For the most part it’s a sad and sorry world in terms of leadership. We look around, whether at work, in our religious and cultural institutions, or in the political sphere, and it seems no one can inspire the masses with vision and hope. Many who might have been able to lead were assassinated, literally or metaphorically. So what do we do? Bitch and moan? Opt for cynicism and despair? Maybe we can look at the situation through a different lens.
There’s a newish branch of psychology called positive psychology. One of its leading proponents is Martin Seligman. Briefly, positive psychology is working to our strengths. Rather than spin around in circles lamenting our deficits and spending our energy trying to fill the gaps, we learn to recognize that perhaps we’re not all supposed to be the same. Maybe we could find a place to utilize our unique abilities rather than compare ourselves unfavorably with others.
Societies are less rigid than last century. We can rightly look at people’s “quirks” differently. Those who might have been called “dreamers” in the rigidly scientific, left-brained world of a generation ago are possibly the creative innovators of today (if their self-confidence survived the school system). Those who were labelled “dummies” might have been dyslexic. The survivors from that lot found creative ways to adapt — because in order to get by, they had to think outside the box (there is no box!). In fact, they’ve done so well that they are far over-represented amongst the world’s billionaires. Of late we have done well in ensuring many of the “-isms” and labels of yesteryear are seen for the rich diversity that they are.
Can we take this principle of positive psychology and apply it on a national or global scale? When we have a shortage of people able to lead others, what might be a positive way of looking at the situation? What is being asked of us? Could it be that we as a collective are ready and able to bring forth our own leadership from within — to take personal responsibility for the state of affairs around us? It is clear that many are not. There are people who use and abuse others, whose moral actions are somewhat lacking. Yet when we look at the attitudinal shifts that have occurred in the last couple of generations, we might conclude that individuals are rapidly coming into their own. When I was young, there was not much scope for doubting the expertise of prominent others. Science reigned supreme in our schooling, medical practitioners could not be wrong, the war machine had its way, teachers were experts and the clergy were infallible.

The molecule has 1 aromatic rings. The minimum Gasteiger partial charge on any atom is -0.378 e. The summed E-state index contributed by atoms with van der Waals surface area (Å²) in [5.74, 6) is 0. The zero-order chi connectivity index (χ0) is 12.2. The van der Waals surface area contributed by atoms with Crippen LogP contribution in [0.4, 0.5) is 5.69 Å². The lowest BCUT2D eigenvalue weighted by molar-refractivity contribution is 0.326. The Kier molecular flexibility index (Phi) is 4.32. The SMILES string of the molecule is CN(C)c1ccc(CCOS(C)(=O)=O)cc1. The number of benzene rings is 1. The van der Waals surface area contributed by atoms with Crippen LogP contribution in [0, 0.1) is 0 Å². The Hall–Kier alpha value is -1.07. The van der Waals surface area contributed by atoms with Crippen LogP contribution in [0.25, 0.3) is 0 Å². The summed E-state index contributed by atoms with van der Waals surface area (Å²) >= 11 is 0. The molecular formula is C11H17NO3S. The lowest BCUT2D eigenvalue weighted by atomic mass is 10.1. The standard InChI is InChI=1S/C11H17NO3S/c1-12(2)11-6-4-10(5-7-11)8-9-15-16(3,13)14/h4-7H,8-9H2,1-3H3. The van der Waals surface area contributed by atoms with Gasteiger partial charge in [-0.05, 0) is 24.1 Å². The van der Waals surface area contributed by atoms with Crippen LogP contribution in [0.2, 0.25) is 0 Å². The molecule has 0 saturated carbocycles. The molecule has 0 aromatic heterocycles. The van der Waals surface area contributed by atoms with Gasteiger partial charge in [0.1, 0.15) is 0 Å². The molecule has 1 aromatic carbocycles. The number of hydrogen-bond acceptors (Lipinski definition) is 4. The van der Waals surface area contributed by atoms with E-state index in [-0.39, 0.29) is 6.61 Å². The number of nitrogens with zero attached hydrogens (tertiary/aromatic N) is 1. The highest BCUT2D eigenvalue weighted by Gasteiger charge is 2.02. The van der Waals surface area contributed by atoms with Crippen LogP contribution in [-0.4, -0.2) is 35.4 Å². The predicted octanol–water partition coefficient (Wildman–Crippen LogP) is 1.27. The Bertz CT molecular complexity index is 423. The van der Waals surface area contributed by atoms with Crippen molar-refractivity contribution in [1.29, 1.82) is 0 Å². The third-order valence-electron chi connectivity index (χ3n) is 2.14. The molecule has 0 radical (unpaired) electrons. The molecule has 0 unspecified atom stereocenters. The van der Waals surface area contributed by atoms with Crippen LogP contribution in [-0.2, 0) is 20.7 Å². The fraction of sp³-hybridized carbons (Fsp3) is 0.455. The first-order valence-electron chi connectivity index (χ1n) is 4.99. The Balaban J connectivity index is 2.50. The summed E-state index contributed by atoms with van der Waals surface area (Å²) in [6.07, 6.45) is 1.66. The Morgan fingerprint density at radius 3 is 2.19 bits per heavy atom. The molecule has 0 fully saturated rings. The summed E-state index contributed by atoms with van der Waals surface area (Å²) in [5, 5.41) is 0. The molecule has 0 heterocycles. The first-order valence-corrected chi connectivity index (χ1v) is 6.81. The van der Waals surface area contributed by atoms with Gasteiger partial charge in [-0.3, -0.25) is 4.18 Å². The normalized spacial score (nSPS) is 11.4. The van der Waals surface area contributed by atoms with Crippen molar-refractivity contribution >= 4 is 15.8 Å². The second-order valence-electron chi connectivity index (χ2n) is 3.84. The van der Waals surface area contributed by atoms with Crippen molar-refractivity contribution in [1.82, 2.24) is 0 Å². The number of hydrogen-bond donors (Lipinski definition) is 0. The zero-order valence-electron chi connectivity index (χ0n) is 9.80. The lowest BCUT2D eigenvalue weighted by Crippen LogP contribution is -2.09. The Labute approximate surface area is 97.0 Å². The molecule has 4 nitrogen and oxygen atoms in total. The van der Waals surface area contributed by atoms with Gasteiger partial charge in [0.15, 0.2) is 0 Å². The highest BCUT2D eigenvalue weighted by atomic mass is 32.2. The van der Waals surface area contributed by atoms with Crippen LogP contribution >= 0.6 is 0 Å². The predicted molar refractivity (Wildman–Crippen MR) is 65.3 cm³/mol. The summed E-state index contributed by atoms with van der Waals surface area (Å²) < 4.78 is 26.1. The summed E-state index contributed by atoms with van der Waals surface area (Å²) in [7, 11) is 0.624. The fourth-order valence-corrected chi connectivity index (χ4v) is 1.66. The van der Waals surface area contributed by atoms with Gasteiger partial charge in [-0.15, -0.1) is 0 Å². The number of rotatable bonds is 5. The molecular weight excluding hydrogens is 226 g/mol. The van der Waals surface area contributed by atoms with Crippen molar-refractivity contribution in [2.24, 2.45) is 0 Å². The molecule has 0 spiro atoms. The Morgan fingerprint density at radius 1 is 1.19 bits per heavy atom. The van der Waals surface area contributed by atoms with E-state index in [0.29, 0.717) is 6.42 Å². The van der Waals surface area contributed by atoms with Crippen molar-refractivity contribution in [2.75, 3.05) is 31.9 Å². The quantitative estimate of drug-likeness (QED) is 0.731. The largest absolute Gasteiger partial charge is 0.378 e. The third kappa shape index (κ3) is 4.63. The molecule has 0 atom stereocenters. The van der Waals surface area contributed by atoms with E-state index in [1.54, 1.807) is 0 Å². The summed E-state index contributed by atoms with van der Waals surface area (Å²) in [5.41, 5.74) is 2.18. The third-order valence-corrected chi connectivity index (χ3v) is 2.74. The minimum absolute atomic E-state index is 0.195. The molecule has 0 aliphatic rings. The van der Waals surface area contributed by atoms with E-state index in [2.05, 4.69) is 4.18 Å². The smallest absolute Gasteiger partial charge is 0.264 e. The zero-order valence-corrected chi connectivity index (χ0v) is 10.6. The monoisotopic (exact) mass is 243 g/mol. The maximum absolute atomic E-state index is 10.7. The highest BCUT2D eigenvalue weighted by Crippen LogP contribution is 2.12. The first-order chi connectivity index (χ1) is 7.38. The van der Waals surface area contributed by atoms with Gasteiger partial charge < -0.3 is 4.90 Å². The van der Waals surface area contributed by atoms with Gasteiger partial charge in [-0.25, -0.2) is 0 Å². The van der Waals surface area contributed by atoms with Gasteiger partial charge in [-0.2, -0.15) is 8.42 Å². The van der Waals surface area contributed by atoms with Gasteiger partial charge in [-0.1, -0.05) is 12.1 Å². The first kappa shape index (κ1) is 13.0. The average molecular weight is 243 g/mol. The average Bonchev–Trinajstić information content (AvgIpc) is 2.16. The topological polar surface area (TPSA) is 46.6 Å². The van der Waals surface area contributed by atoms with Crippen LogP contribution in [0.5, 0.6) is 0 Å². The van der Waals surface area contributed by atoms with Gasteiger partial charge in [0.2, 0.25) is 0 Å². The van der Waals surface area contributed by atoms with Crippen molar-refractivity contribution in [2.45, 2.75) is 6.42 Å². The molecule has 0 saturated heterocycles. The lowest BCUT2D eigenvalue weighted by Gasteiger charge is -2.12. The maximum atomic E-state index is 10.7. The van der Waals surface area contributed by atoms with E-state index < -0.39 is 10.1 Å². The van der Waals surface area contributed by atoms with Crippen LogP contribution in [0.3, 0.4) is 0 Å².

Today things are different. Many of us take claims of expertise with a pinch of salt. We are discerning. We will think for ourselves before we promote someone else’s truths. Now we have people insisting on food and medicines that aren’t the products of pharmaceutical companies, who question immunisations, look for second opinions, find fault in priests and politicians, decide for themselves whether “progress” is right, who argue against destroying the earth for economic gain. I’m sorry to say, Gen Y, that apathy wasn’t the main problem with the boomers. We were under the thumb of experts and simply not thinking for ourselves. But we have all come a long way in a relatively short period of time. People will no longer be repressed politically. Workers who are micromanaged will more readily argue or walk out. Environmental abusers will have their day in court. Corrupt politicians and media magnates will be accountable. Abusive priests will fall.
We are evolving before our very eyes. I’d like us to consider that — instead of bewailing the lack of leadership in our culture — we should treat this phenomenon as we would if we, or someone we loved, lacked a certain skill. Compensate. See the positive. If I lack patience, I can accept that I am quick and good at keeping things moving. If I’m not so swift upstairs, I can accept that getting things done is as valid as stringing thoughts together. If my culture lacks leadership, I can bemoan the status quo and wait for someone to save us all… or I can just get on with taking responsibility for my own life. And when I’m practised at that, maybe I can lend a hand next door. Or start that self-insurance cooperative with my friends and relatives that I was thinking about. And maybe, while I have so much adrenaline pumping about those developers, I’ll run for local council and put a stop to clearing that forest. In fact, if my government doesn’t start focusing on social justice and moral rectitude instead of micromanaging the economy, I might just start speaking up a bit more…
“So, what is it that you’re waiting for someone else to do that you could be doing yourself?”